Dozens of vehicles filled the parking lot, and at least 20 guests could be seen entering the building around 6 p.m. Security guards were present in part to ask members of the media to leave the premises.
“Atlanta, it’s time to go,” Reed said in remarks captured on video. “Atlanta, tell LA, tell New York, tell Charlotte, tell Dallas, tell Chicago and definitely tell Miami — I’m back.”
Reed initially filed paperwork Tuesday creating a committee that will allow him to begin accepting campaign donations for the 2021 race. There were months of speculation about his entrance into the race, and the former mayor made it official just weeks after Mayor Keisha Lance Bottoms announced that she will not seek a second term.
There are several other contenders already in the race, including: City Council President Felicia Moore, councilmembers Andre Dickens and Antonio Brown, along with Denton’s attorney Sharon Gay.
But Reed is clearly the most recognizable candidate, having served in the Georgia legislature and two terms as Atlanta mayor, from 2010-17. However, he will have to rebuild trust and confidence with some voters due to an ongoing federal corruption investigation of his administration.
The probe ensnared several members of his team, including bribery convictions against his chief procurement officer and a deputy chief of staff. Reed’s chief financial officer is currently under indictment for fraud and weapons charges.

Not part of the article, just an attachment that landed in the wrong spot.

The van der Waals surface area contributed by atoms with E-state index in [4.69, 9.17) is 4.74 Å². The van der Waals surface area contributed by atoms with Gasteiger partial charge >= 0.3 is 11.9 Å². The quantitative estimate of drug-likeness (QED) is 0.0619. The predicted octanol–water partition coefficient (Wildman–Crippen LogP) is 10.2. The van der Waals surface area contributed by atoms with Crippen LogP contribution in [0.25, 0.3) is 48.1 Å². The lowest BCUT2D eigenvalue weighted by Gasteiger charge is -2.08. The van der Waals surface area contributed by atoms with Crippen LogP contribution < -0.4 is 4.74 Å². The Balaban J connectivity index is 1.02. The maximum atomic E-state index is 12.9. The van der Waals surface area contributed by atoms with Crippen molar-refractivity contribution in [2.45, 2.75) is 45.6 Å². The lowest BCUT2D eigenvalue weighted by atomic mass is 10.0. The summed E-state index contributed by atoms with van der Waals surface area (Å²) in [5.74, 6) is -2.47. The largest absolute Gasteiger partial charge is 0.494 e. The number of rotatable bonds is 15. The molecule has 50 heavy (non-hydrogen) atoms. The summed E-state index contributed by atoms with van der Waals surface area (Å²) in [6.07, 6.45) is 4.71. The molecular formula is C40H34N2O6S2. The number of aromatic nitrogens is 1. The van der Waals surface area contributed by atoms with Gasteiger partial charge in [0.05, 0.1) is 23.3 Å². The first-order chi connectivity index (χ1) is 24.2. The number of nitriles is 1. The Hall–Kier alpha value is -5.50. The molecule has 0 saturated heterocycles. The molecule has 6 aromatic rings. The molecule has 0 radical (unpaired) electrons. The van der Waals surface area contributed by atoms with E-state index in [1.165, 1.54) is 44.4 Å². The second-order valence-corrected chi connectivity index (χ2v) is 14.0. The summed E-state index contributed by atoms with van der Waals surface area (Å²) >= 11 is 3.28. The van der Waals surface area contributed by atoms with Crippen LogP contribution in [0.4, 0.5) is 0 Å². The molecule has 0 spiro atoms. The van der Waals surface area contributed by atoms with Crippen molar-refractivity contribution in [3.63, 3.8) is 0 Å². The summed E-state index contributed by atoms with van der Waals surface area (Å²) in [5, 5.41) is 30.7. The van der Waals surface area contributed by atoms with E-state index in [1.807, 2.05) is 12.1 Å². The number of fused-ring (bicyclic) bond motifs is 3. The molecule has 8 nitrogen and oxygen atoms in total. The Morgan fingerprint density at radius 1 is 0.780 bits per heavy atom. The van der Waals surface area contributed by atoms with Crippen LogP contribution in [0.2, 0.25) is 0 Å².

In an interview with Channel 2 last month, Reed said authorities never accused him of corruption and he apologized for the ongoing federalinvestigation.
Winfield Murray, a lawyer and constitutional law professor at Morehouse College and a former deputy chief of staff to Bottoms, previously told The Atlanta-Journal Constitution that Reed still “wields an incredible amount of political power.”
“No one should underestimate the power that Kasim Reed wields in the city, and anyone who does is making a grave mistake,” Murray said.
Wilborn P. Nobles III covers Atlanta City Hall for The Atlanta Journal-Constitution. He began covering DeKalb County Schools for The AJC in November 2020. He previously covered Baltimore County for The Baltimore Sun and education for the Times-Picayune in New Orleans. He interned at the Washington Post. He graduated from Louisiana State University.